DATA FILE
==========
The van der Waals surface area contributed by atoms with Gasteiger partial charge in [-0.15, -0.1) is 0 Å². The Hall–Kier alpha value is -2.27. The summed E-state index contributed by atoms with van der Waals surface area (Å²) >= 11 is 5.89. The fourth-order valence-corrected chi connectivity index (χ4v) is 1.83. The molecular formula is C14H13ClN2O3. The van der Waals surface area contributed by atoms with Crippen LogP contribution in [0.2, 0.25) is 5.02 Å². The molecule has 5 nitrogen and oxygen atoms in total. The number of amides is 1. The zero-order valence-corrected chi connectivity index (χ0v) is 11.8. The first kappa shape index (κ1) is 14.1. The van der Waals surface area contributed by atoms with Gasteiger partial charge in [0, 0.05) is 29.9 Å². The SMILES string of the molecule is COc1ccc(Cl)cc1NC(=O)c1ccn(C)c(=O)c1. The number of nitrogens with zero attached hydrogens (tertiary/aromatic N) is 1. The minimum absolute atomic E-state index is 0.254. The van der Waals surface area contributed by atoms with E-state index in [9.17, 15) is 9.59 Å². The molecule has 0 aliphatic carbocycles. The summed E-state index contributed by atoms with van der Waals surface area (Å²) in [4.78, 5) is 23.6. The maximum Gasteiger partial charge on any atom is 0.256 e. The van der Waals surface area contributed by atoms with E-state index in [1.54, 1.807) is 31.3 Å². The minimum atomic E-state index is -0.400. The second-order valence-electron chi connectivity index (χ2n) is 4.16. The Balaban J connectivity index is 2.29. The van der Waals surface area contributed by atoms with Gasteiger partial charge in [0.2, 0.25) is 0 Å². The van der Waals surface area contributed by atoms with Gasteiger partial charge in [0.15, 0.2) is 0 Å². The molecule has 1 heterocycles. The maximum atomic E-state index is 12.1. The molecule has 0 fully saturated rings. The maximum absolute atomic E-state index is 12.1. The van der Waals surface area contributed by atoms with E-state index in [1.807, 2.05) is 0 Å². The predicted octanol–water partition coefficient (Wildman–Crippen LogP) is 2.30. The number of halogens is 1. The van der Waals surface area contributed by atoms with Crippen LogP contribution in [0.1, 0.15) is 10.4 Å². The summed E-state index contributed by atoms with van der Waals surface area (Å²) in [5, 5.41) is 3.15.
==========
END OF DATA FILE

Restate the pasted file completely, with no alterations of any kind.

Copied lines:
The van der Waals surface area contributed by atoms with Gasteiger partial charge in [-0.15, -0.1) is 0 Å². The Hall–Kier alpha value is -2.27. The summed E-state index contributed by atoms with van der Waals surface area (Å²) >= 11 is 5.89. The fourth-order valence-corrected chi connectivity index (χ4v) is 1.83. The molecular formula is C14H13ClN2O3. The van der Waals surface area contributed by atoms with Crippen LogP contribution in [0.2, 0.25) is 5.02 Å². The molecule has 5 nitrogen and oxygen atoms in total. The number of amides is 1. The zero-order valence-corrected chi connectivity index (χ0v) is 11.8. The first kappa shape index (κ1) is 14.1. The van der Waals surface area contributed by atoms with Gasteiger partial charge in [0, 0.05) is 29.9 Å². The SMILES string of the molecule is COc1ccc(Cl)cc1NC(=O)c1ccn(C)c(=O)c1. The number of nitrogens with zero attached hydrogens (tertiary/aromatic N) is 1. The minimum absolute atomic E-state index is 0.254. The van der Waals surface area contributed by atoms with E-state index in [9.17, 15) is 9.59 Å². The molecule has 0 aliphatic carbocycles. The summed E-state index contributed by atoms with van der Waals surface area (Å²) in [4.78, 5) is 23.6. The maximum Gasteiger partial charge on any atom is 0.256 e. The van der Waals surface area contributed by atoms with E-state index in [1.54, 1.807) is 31.3 Å². The minimum atomic E-state index is -0.400. The second-order valence-electron chi connectivity index (χ2n) is 4.16. The Balaban J connectivity index is 2.29. The van der Waals surface area contributed by atoms with Gasteiger partial charge in [0.2, 0.25) is 0 Å². The van der Waals surface area contributed by atoms with Gasteiger partial charge in [0.15, 0.2) is 0 Å². The molecule has 1 heterocycles. The maximum atomic E-state index is 12.1. The molecule has 0 fully saturated rings. The maximum absolute atomic E-state index is 12.1. The van der Waals surface area contributed by atoms with E-state index in [1.807, 2.05) is 0 Å². The predicted octanol–water partition coefficient (Wildman–Crippen LogP) is 2.30. The number of halogens is 1. The van der Waals surface area contributed by atoms with Crippen LogP contribution in [0.1, 0.15) is 10.4 Å². The summed E-state index contributed by atoms with van der Waals surface area (Å²) in [5, 5.41) is 3.15.